In winter, they are in the middle of a dormant period; the trees have discarded all of their leaves and stand there with just their skeleton outlined against a backdrop of others. The ground underfoot shows the remains of their leaves, and other plants which have grown in the earlier part of the year. If it is possible to visit when there has been a heavy snowfall, then the entire wood takes on a completely different aspect. Familiar paths are hidden and it is possible to imagine that you are visiting an entirely new area. All sounds are muffled, and even the distant buzz of traffic is gone. It is now easy to become disoriented and consider yourself as lost in the woods with civilisation (!) an alien idea. At this time, it is easier to see the birds in their search for food, no longer hidden by the leaves and plant growth.
In spring the woods are becoming alive and green once more. The trees are budding and sending out their leaves to greet the sun. The birds are more active, searching for nesting material as well as food. This is one of the noisiest times to be in the woods. The near and not-so-near farm machinery is in action, and it is almost possible to hear the plants growing. This is probably the hardest time of all to sit and be still as everything around seems to be busy and rushing around doing things.
Summer is an altogether more restful period. The trees and plants have completed their external growth and are now busy internally sending down nourishment to their roots to sustain them for the remainder of the year. The birds continue their never-ending search for food, but with an apparently more relaxed air, preparing their young for their first flights and then encouraging them to leave the nest. This is an ideal time for meditation, sitting near one of the many streams with the background hum of insects driving you into a relaxed and meditative state.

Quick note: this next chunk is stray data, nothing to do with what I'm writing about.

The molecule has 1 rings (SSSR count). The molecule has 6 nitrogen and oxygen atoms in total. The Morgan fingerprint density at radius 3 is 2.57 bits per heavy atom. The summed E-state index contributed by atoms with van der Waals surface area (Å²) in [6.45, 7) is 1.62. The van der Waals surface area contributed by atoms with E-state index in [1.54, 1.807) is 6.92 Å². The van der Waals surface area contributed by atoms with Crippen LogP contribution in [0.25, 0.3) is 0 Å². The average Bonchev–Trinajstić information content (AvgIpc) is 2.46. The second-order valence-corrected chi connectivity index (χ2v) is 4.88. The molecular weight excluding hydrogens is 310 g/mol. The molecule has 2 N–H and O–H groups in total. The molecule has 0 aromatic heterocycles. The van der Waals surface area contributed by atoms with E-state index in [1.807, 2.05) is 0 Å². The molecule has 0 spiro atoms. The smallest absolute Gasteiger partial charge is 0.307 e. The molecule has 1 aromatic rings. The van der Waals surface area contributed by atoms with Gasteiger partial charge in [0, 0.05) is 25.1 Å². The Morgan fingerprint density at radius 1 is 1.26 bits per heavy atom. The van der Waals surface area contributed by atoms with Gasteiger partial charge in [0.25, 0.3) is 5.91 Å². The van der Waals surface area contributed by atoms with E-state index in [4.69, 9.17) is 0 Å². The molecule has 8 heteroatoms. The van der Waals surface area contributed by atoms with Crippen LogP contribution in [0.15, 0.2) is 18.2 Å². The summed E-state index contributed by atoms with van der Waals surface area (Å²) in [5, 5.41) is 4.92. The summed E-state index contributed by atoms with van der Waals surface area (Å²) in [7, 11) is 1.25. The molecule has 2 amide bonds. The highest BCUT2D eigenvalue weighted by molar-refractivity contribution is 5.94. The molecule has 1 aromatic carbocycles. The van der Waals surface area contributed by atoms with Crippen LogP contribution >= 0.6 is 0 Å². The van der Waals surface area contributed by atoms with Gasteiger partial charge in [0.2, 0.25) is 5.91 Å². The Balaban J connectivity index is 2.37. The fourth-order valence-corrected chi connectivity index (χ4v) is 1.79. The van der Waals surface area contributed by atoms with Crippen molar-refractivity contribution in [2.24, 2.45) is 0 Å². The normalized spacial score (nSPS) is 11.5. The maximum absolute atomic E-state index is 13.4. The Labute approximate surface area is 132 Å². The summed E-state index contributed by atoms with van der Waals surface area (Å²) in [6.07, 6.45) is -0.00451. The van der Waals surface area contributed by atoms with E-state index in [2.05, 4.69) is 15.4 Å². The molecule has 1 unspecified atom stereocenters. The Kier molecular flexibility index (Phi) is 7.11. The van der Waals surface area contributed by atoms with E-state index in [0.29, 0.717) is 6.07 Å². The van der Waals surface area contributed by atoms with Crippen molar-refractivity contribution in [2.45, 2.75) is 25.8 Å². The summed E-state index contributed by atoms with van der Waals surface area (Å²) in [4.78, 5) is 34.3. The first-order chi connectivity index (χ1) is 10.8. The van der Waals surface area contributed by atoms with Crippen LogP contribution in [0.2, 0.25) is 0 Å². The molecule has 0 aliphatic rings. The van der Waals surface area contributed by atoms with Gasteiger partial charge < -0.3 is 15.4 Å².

Autumn is another busy period. The trees are discarding their leaves and the undergrowth dying off. Both of these actions are enriching the ground underfoot preparing for another growing season. The animals, squirrels being the most obvious ones, are scurrying around collecting the acorns and beech nuts and, hopefully, hiding them somewhere where they will remember. This is another season for noise, swishing through piles of leaves – only with the aim of re-distributing them to empty patches of course!
…And once again we are back to winter, the woods continuing their measuring of time by the passing of seasons. I find it impossible to choose a favourite season to be in the woods – each has its myriad charms, all of them unique and important to me.
Strangely, perhaps, I find that the varied weather that we have does not seem to have that much of an effect on the woods and my appreciation of them. With the obvious exception of heavy snow, when the woods take on a totally different aspect, the other changes in weather seem to have little result. The leafy canopy in summer protects me at ground level from the heat of the sun and the sheer multitude of trees provides shelter from the wind. Heavy rain finds its way through, and adds an entirely new element to sharing space with the trees. The rain dripping from the higher branches adds new sights and sounds to the treescape, softening the more distant views, an effect also achieved by mists.
Whilst all of these different forms of the weather are vital to the continuing life cycle of the trees, the woods themselves seem to offer protection from the elements to all creatures who share the space with them.
I recently took my 18 month old granddaughter for her first visit to the woods, and introduced her to some of the many trees there. Perhaps, if I can initiate, develop and encourage an interest in the trees, she may be writing a companion piece to this in the years to come!